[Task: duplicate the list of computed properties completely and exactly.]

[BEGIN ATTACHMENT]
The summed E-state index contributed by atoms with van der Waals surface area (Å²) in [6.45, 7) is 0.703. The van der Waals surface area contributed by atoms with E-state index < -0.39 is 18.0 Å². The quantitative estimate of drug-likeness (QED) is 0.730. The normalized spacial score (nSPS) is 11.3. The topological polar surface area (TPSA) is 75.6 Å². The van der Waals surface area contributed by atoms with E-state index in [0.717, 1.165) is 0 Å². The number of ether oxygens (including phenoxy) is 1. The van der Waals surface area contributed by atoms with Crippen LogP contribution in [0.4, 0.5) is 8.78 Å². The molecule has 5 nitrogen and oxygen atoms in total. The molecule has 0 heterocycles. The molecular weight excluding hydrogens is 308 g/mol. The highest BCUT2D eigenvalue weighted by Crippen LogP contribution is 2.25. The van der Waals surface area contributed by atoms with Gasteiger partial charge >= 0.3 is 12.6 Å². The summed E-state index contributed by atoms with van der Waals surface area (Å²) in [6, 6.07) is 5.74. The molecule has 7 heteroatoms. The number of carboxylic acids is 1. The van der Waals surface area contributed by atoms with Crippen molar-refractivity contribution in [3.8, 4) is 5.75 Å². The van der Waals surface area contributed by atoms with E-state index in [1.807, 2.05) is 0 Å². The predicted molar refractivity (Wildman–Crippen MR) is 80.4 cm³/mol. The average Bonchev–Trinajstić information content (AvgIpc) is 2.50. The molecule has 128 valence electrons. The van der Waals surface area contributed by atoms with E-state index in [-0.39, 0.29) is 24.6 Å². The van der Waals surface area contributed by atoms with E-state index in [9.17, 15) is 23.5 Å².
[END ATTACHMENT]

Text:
The summed E-state index contributed by atoms with van der Waals surface area (Å²) in [6.45, 7) is 0.703. The van der Waals surface area contributed by atoms with E-state index < -0.39 is 18.0 Å². The quantitative estimate of drug-likeness (QED) is 0.730. The normalized spacial score (nSPS) is 11.3. The topological polar surface area (TPSA) is 75.6 Å². The van der Waals surface area contributed by atoms with E-state index in [0.717, 1.165) is 0 Å². The number of ether oxygens (including phenoxy) is 1. The van der Waals surface area contributed by atoms with Crippen LogP contribution in [0.4, 0.5) is 8.78 Å². The molecule has 5 nitrogen and oxygen atoms in total. The molecule has 0 heterocycles. The molecular weight excluding hydrogens is 308 g/mol. The highest BCUT2D eigenvalue weighted by Crippen LogP contribution is 2.25. The van der Waals surface area contributed by atoms with Gasteiger partial charge >= 0.3 is 12.6 Å². The summed E-state index contributed by atoms with van der Waals surface area (Å²) in [6, 6.07) is 5.74. The molecule has 7 heteroatoms. The number of carboxylic acids is 1. The van der Waals surface area contributed by atoms with Crippen molar-refractivity contribution in [3.8, 4) is 5.75 Å². The van der Waals surface area contributed by atoms with E-state index in [1.807, 2.05) is 0 Å². The predicted molar refractivity (Wildman–Crippen MR) is 80.4 cm³/mol. The average Bonchev–Trinajstić information content (AvgIpc) is 2.50. The molecule has 128 valence electrons. The van der Waals surface area contributed by atoms with E-state index in [-0.39, 0.29) is 24.6 Å². The van der Waals surface area contributed by atoms with E-state index in [9.17, 15) is 23.5 Å².